Early Birthday Creepers from Christopher Lee and Peter Cushing!
By Kristin Battestella
We’ve raided the horror video vaults yet again in search of more frights and mayhem from that irrepressible, diabolic duo: Christopher Lee and Peter Cushing! Their upcoming May birthdays are the perfect excuse for a quick list of creepy, oft-scary combinations, and warm weather horror.
Asylum – A totally fun, spooky score anchors this 1972 anthology film from Amicus Productions, not to mention the great gothic locales, mental institution horrors, and an intriguing frame story puzzle from writer Robert Bloch (Psycho). Director Roy Ward Baker (Scars of Dracula) keeps the filmmaking swift, with proper cuts and zooms for full effectiveness. Although the first story “Frozen Fear” is slow to start its voodoo angles, the murderous twists and turns arrive with increasing suspense and shocker moments. Perhaps it’s hokey, but eerily efficient nonetheless. “The Weird Tailor” features Our Man Cush as a seemingly straightforward gentleman asking for a very interesting custom garment. Again, some may spot the plot, but this tale is still likeably bizarre and macabre. Each of the stories are very fun in getting to their kickers, and “Lucy Comes to Stay” adds some crazy woman hysterias for Charlotte Rampling (Swimming Pool) and Britt Ekland (The Wicker Man) – or so it seems. “Mannikins of Horror” ties into the framing story finale with a perfect, deeply entwined spin, and it’s great to see bookends that are just as long and involved as the featured tales are. Maybe this one isn’t as frightful or as gory and pure horror as other similar anthologies, but the demented mood and atmosphere are excellent. Unlike more elusive seventies horror films, this one also has a great DVD release complete with commentary, Amicus behind the scenes features, and subtitles. Oh my!
Crypt of the Vampire – I’m not sure about his hair, but golly Christopher Lee looks young in this black and white 1963 foreign creepy also titled Terror in the Crypt. While all sexy screaming ladies are dubbed, Lee’s commanding voice adds to his suave count/pimp style – complete with monogrammed smoking jacket, blonde mistress, and spooky castle. Cool carriages, fearful forests, good gothic sets, candles, and mood lighting help to forgive the weird narrations and fast and cheap production. The time period is also some kind of 19th century – the looks are effective but a little nondescript in establishing a year – but fortunately, nightmarish innuendo, shades of skin, and saucy rituals make up the difference. Billowing winds, creaking doors, and ghostly tolling bells also up some very scary moments in the final half hour despite the relative lack of vamps or blood. Interestingly, the family name here is Karnstein, and the female implications are similar to the so-called Karnstein trilogy of vampire movies from Hammer. Of course, some of this back-story might get confusing onscreen, and the poor sound, cheap DVD quality, and foreign filmmaking hiccups might make this tough for some. However, this relatively solid 90 minutes will be fun for gothic audiences and Lee fans.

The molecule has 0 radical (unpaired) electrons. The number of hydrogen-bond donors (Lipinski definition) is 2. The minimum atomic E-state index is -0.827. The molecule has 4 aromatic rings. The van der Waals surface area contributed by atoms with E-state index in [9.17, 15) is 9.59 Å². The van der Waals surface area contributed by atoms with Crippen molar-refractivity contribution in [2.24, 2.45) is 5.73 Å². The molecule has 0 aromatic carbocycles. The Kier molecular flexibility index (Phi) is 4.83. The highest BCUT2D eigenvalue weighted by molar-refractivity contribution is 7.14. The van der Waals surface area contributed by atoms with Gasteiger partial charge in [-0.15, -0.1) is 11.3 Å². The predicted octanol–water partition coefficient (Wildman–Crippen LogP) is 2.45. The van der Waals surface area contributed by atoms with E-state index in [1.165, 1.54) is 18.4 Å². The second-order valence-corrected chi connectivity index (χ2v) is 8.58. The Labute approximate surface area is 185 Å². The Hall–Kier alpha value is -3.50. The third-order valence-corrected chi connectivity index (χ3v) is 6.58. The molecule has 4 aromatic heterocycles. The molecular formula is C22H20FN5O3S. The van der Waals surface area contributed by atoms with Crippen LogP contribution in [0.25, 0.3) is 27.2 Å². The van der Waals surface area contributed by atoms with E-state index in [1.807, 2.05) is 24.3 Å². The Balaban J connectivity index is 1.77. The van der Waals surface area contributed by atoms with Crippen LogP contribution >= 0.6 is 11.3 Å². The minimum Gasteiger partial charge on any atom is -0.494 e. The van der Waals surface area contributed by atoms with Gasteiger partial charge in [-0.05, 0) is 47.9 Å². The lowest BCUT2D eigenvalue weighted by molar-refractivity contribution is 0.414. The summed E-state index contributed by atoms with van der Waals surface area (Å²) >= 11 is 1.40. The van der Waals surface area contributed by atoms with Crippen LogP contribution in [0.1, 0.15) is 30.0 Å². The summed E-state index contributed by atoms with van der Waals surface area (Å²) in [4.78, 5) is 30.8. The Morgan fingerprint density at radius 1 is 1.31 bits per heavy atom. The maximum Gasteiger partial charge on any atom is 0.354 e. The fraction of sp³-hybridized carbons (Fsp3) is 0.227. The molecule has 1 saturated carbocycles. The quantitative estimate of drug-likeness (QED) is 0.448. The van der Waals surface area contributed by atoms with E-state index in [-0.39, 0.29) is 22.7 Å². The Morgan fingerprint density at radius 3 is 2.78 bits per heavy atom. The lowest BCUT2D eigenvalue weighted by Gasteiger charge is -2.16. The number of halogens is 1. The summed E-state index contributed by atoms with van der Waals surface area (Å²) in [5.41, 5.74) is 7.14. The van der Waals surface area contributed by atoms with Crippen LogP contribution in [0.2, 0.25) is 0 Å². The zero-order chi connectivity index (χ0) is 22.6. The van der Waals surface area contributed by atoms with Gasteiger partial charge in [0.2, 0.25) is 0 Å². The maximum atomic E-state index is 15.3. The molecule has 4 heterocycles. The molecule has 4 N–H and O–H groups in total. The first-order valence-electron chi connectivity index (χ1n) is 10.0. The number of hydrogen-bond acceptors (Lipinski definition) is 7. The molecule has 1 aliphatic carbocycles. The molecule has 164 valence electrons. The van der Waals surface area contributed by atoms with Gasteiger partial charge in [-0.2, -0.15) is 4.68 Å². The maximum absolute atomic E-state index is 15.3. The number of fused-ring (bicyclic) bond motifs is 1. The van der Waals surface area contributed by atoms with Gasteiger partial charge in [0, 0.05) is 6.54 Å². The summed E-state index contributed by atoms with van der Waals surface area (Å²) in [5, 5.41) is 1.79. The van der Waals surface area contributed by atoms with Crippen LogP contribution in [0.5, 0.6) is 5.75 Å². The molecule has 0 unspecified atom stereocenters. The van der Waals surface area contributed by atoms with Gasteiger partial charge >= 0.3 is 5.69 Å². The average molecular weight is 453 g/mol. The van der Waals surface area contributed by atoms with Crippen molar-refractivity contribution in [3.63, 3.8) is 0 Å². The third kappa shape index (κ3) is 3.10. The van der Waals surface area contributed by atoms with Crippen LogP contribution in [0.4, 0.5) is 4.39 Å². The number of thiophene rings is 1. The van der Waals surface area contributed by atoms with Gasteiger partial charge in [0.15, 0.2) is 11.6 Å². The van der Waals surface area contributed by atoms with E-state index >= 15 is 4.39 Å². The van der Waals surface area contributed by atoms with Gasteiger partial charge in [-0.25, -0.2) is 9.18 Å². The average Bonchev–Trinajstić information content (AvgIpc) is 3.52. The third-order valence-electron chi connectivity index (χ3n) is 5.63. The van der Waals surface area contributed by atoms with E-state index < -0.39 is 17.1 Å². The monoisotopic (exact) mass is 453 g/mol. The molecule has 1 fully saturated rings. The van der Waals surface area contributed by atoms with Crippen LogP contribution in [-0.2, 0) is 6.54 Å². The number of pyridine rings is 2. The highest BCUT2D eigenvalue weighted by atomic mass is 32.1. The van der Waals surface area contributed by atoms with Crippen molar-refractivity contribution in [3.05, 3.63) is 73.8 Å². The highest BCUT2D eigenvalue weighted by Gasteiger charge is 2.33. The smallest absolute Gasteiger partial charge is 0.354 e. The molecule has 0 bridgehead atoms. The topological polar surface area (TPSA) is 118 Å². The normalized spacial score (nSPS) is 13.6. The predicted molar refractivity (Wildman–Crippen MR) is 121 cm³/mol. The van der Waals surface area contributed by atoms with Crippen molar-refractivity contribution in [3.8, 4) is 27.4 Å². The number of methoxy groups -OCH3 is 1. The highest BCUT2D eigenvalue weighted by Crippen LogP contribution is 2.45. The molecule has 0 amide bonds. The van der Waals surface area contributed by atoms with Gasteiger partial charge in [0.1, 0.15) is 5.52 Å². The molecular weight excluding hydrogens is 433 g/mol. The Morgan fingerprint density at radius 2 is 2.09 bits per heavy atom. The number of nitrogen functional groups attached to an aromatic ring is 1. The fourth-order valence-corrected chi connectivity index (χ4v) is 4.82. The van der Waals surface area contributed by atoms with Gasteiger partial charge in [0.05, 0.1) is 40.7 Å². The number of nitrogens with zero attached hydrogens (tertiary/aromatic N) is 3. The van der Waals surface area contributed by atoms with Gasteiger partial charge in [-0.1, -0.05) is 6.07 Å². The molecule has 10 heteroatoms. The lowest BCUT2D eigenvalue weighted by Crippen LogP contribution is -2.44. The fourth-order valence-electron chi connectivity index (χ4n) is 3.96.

I, Monster – The DVD presentation for this 1971 twisted take on Robert Louis Stevenson from Amicus is cheap with a bad print, varying color saturation, and poor sound. Nevertheless, the experimentation and psychoanalysis spins on the Jekyll and Hyde theme are intriguing thanks to great debates at the apathetic Victorian gentleman’s club on good and evil or nature versus nurture and the Freudian analysis on horror by the disturbed Doctor Christopher Lee and the suave solicitor Peter Cushing. Though perhaps slow to start and the gruesome mad scientist laboratory is not for feline friends; there is a lot of red and colorful set decoration in the faux Hammer spirit. Scenes with slick Dr. Lee and his lady patients are also wonderfully ambiguous, racy, and fun to watch. Is he evil or just taking the amoral of his medicine too far? The quiet transition scenes, silent-esque performances, and orchestrated score ala the 1920 Dr. Jekyll and Mr. Hyde show the viewer the suffering personality changes and freaky progression of depravity with just enough horror make up and violence to accentuate a scary death or two. Some longtime fans may find this one a Lee and Cushing retread with the real frights and gore elsewhere, but the impressive take on the oft-told Jekyll and Hyde make this somewhat hidden gem worthwhile.
Tale of the Mummy – Director Russell Mulcahy (Highlander) assembled a pretty impressive cast for this 1998 creepy – including Jason Scott Lee, Sean Pertwee, Lysette Anthony, Honor Blackman, Shelly Duvall, and brief appearances by Gerard Butler, and of course, Christopher Lee. Though not a big appearance, the commanding and authentic Sir Christopher helps the period archaeology, dangerous digs, and ancient astronomical threats build, and we know the high tech follow ups and Egyptian mysticism designs will lead to some scary supernatural elements and creative kill scenes. The then modern club scenes and hip music, however, are very dated, and today’s CGI accustomed viewers may find the mummy wrapping effects corny. The Egyptian flashbacks also should have started the tale at its beginning, rather than letting several tomb discoveries and false starts slowly set up events. Though much more fearful in tone then the action fun of Brendan Fraser’s The Mummy, it might have been interesting to see the action here remain exclusively in Egypt with ancient curses and desert madness horrors instead of the London escape and investigation. Nonetheless, the pace moves nicely, and I know I would have much rather seen sequels to this than the Fraser continuations we did receive. Of course, we can’t even give this a proper, restored director’s cut video release stateside. Typical.